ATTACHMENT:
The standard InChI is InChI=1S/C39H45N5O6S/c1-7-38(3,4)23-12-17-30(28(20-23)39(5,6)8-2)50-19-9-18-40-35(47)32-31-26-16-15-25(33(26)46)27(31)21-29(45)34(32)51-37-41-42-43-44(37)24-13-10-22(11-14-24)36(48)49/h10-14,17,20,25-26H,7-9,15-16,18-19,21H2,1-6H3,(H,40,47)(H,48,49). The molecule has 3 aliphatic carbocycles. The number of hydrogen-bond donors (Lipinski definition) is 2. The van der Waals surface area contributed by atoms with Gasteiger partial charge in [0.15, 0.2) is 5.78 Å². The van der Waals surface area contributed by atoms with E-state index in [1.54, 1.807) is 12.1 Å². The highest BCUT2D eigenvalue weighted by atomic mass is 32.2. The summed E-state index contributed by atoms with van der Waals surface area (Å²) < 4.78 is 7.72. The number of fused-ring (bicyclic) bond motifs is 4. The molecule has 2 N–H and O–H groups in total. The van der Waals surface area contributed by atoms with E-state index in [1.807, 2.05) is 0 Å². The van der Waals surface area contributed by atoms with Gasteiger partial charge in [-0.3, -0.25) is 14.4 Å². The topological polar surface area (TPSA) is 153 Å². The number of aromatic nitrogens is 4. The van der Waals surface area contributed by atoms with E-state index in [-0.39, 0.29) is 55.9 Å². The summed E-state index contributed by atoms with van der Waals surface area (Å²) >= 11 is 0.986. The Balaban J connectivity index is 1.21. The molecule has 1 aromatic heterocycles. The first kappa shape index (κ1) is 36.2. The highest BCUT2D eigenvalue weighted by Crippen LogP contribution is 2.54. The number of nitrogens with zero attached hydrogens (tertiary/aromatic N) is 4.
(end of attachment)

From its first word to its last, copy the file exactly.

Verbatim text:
The standard InChI is InChI=1S/C39H45N5O6S/c1-7-38(3,4)23-12-17-30(28(20-23)39(5,6)8-2)50-19-9-18-40-35(47)32-31-26-16-15-25(33(26)46)27(31)21-29(45)34(32)51-37-41-42-43-44(37)24-13-10-22(11-14-24)36(48)49/h10-14,17,20,25-26H,7-9,15-16,18-19,21H2,1-6H3,(H,40,47)(H,48,49). The molecule has 3 aliphatic carbocycles. The number of hydrogen-bond donors (Lipinski definition) is 2. The van der Waals surface area contributed by atoms with Gasteiger partial charge in [0.15, 0.2) is 5.78 Å². The van der Waals surface area contributed by atoms with E-state index in [1.54, 1.807) is 12.1 Å². The highest BCUT2D eigenvalue weighted by atomic mass is 32.2. The summed E-state index contributed by atoms with van der Waals surface area (Å²) < 4.78 is 7.72. The number of fused-ring (bicyclic) bond motifs is 4. The molecule has 2 N–H and O–H groups in total. The van der Waals surface area contributed by atoms with E-state index in [1.807, 2.05) is 0 Å². The van der Waals surface area contributed by atoms with Gasteiger partial charge in [-0.3, -0.25) is 14.4 Å². The topological polar surface area (TPSA) is 153 Å². The number of aromatic nitrogens is 4. The van der Waals surface area contributed by atoms with E-state index in [-0.39, 0.29) is 55.9 Å². The summed E-state index contributed by atoms with van der Waals surface area (Å²) >= 11 is 0.986. The Balaban J connectivity index is 1.21. The molecule has 1 aromatic heterocycles. The first kappa shape index (κ1) is 36.2. The highest BCUT2D eigenvalue weighted by Crippen LogP contribution is 2.54. The number of nitrogens with zero attached hydrogens (tertiary/aromatic N) is 4.